Cons: Conversion is officially frowned upon, so it’s hard to join if you weren’t born into the religion. Zoroastrianism may not be best suited to people who like cats: its scriptures condemn them as the epitome of treachery. And those who don’t fancy having their naked corpse eaten by birds once they are dead may also have reservations.

Suited to: Anyone who likes a religion that believes in good and evil, the resurrection of the dead and a day of judgment, but wants something really exclusive. Star Wars fans.

Famous Zoroastrians: Zoroaster (if he existed); Darius the Great (possibly); Khusrow the Great; Freddie Mercury.

Zoroastrian, Freddie Mercury (Photo: Getty)

Zoroastrian, Freddie Mercury (Photo: Getty)

Epicureans

What are they all about? ‘We say that pleasure is the beginning and end of living happily.’ So declared Epicurus, a 4th-century bc Athenian whose garden in the city played host to a radically egalitarian community in which women and slaves were admitted as equals. Unsurprisingly, he was condemned in hysterical terms as a hedonist by his enemies. But Epicurus himself, abstemious and quite possibly bulimic, defined pleasure merely as that which removes pain. To that end, he recommended withdrawing from public life, rejecting anything that smacked of superstition and accepting his own authority as absolute. ‘Act always,’ he advised his followers, ‘as though Epicurus is watching you.’ Science, he taught, should be studied because it demonstrated that the gods were not worth worrying about, and sex — although he seems to have enjoyed droit de seigneur over his female followers — was dismissed as something that had ‘never profited a man’. Imagine the Mahirishi crossed with Richard Dawkins for a sense of how Epicurus might play today.

Pros: If you own a garden, can fund a commune of philosophically inclined layabouts, and feel that the object of life is to sit around doing nothing, then what’s not to like?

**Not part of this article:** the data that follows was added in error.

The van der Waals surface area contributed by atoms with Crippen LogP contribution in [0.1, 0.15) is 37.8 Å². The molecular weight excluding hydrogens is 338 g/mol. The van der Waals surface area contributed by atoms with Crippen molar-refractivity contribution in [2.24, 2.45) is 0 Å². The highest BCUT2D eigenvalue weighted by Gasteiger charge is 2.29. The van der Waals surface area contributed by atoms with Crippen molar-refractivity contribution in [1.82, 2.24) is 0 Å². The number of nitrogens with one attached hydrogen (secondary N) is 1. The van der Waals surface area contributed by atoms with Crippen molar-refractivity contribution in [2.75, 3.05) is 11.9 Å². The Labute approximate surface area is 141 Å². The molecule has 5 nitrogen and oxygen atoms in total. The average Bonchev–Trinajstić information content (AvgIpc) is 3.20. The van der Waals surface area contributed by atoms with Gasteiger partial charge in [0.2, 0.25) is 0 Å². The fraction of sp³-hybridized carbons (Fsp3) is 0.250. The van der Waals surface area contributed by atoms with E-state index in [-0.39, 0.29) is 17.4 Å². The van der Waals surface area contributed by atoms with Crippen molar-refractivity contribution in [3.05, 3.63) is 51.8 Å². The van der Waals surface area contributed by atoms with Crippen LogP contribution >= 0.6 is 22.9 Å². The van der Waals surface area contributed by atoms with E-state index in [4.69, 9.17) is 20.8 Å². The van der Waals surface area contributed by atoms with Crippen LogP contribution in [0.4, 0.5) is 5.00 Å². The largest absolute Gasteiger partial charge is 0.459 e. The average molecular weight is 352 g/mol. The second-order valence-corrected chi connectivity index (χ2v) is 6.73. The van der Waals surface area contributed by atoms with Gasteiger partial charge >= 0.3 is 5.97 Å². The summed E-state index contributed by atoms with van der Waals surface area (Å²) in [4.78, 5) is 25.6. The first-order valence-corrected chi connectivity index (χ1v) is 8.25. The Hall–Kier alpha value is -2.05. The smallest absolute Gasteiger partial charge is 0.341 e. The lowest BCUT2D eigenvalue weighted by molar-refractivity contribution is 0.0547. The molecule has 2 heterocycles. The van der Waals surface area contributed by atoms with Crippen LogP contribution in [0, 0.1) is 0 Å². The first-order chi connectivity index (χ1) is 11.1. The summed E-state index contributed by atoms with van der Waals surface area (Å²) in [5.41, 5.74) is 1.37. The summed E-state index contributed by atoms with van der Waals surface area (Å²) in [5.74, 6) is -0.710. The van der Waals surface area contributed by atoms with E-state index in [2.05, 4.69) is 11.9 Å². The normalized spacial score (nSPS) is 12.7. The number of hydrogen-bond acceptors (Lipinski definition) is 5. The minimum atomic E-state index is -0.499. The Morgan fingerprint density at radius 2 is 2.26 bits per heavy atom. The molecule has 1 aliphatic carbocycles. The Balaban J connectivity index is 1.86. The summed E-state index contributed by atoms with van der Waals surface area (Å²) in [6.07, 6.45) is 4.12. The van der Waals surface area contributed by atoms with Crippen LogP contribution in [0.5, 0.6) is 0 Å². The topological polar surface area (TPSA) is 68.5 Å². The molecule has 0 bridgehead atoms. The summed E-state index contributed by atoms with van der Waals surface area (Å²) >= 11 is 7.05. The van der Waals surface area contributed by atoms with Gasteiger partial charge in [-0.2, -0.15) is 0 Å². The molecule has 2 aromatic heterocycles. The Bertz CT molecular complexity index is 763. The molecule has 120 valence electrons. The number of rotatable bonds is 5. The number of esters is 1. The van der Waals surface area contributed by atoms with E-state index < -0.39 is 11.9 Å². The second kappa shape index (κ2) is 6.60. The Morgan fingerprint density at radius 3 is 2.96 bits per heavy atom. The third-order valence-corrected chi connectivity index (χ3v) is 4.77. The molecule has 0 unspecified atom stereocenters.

Cons: Adrenaline junkies are liable to end up very bored.

Suited to: Admirers of The God Delusion. People who don’t like politics. People with gardens.

Famous Epicureans: Epicurus; Lucretius; Thomas Jefferson; Christopher Hitchens.

Essenes

What are they all about? A Jewish sect based near the Dead Sea, the Essenes were eulogised by Pliny the Elder, Rome’s equivalent of Wikipedia, as ‘a people unique of its kind and admirable beyond all others in the entire world: for they live in celibacy without women, without money, and having for company only palm trees’. Applicants to join the Essenes would first be obliged to serve a three-year period of probation, and then, on admission, submit to a strictly communal lifestyle. Pacifist, vegetarian and egalitarian, Essenes were expected to dress in white and never go anywhere without a pooper-scooper. The soul, so they taught, was immortal, ‘an emanation from the finest ether’, and human flesh merely a prison.

Pros: If Jeremy Corbyn strikes you as being a bit of a red Tory, then the Essenes will definitely tick your box — provided, that is, you overlook the fact that they were a group of Jewish settlers on the West Bank.